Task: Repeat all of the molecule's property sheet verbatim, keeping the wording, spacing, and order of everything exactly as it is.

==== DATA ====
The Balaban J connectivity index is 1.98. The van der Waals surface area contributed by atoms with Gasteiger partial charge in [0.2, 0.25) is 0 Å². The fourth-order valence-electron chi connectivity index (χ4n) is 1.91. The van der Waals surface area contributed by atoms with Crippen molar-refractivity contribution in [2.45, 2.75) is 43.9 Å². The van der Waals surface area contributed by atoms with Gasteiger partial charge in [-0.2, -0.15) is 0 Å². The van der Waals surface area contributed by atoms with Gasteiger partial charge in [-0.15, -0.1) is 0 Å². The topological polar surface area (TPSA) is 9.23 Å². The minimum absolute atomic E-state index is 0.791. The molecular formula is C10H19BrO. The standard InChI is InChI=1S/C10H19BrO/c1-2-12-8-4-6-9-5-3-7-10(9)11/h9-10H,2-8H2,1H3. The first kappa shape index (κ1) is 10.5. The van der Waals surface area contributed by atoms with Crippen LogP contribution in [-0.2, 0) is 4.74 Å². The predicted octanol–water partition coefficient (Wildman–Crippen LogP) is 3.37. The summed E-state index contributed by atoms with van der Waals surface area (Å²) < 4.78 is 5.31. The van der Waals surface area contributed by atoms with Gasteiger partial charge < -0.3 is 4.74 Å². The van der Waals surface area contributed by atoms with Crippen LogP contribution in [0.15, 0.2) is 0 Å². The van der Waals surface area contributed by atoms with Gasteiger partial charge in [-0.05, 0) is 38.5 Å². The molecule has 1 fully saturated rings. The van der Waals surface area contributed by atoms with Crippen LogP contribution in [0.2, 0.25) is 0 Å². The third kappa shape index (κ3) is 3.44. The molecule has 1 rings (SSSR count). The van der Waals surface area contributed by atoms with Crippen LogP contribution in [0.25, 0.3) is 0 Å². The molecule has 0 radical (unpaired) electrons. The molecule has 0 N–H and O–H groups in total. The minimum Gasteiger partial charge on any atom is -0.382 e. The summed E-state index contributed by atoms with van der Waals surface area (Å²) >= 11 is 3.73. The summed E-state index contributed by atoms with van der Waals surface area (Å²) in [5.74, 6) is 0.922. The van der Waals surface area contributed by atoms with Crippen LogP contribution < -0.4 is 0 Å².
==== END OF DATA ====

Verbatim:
The Balaban J connectivity index is 1.98. The van der Waals surface area contributed by atoms with Gasteiger partial charge in [0.2, 0.25) is 0 Å². The fourth-order valence-electron chi connectivity index (χ4n) is 1.91. The van der Waals surface area contributed by atoms with Crippen molar-refractivity contribution in [2.45, 2.75) is 43.9 Å². The van der Waals surface area contributed by atoms with Gasteiger partial charge in [-0.2, -0.15) is 0 Å². The van der Waals surface area contributed by atoms with Gasteiger partial charge in [-0.15, -0.1) is 0 Å². The topological polar surface area (TPSA) is 9.23 Å². The minimum absolute atomic E-state index is 0.791. The molecular formula is C10H19BrO. The standard InChI is InChI=1S/C10H19BrO/c1-2-12-8-4-6-9-5-3-7-10(9)11/h9-10H,2-8H2,1H3. The first kappa shape index (κ1) is 10.5. The van der Waals surface area contributed by atoms with Crippen LogP contribution in [-0.2, 0) is 4.74 Å². The predicted octanol–water partition coefficient (Wildman–Crippen LogP) is 3.37. The summed E-state index contributed by atoms with van der Waals surface area (Å²) < 4.78 is 5.31. The van der Waals surface area contributed by atoms with Gasteiger partial charge < -0.3 is 4.74 Å². The van der Waals surface area contributed by atoms with Crippen LogP contribution in [0.15, 0.2) is 0 Å². The van der Waals surface area contributed by atoms with Gasteiger partial charge in [-0.05, 0) is 38.5 Å². The molecule has 1 fully saturated rings. The van der Waals surface area contributed by atoms with Crippen LogP contribution in [0.2, 0.25) is 0 Å². The third kappa shape index (κ3) is 3.44. The molecule has 1 rings (SSSR count). The van der Waals surface area contributed by atoms with Crippen LogP contribution in [0.25, 0.3) is 0 Å². The molecule has 0 radical (unpaired) electrons. The molecule has 0 N–H and O–H groups in total. The minimum Gasteiger partial charge on any atom is -0.382 e. The summed E-state index contributed by atoms with van der Waals surface area (Å²) >= 11 is 3.73. The summed E-state index contributed by atoms with van der Waals surface area (Å²) in [5.74, 6) is 0.922. The van der Waals surface area contributed by atoms with Crippen LogP contribution < -0.4 is 0 Å².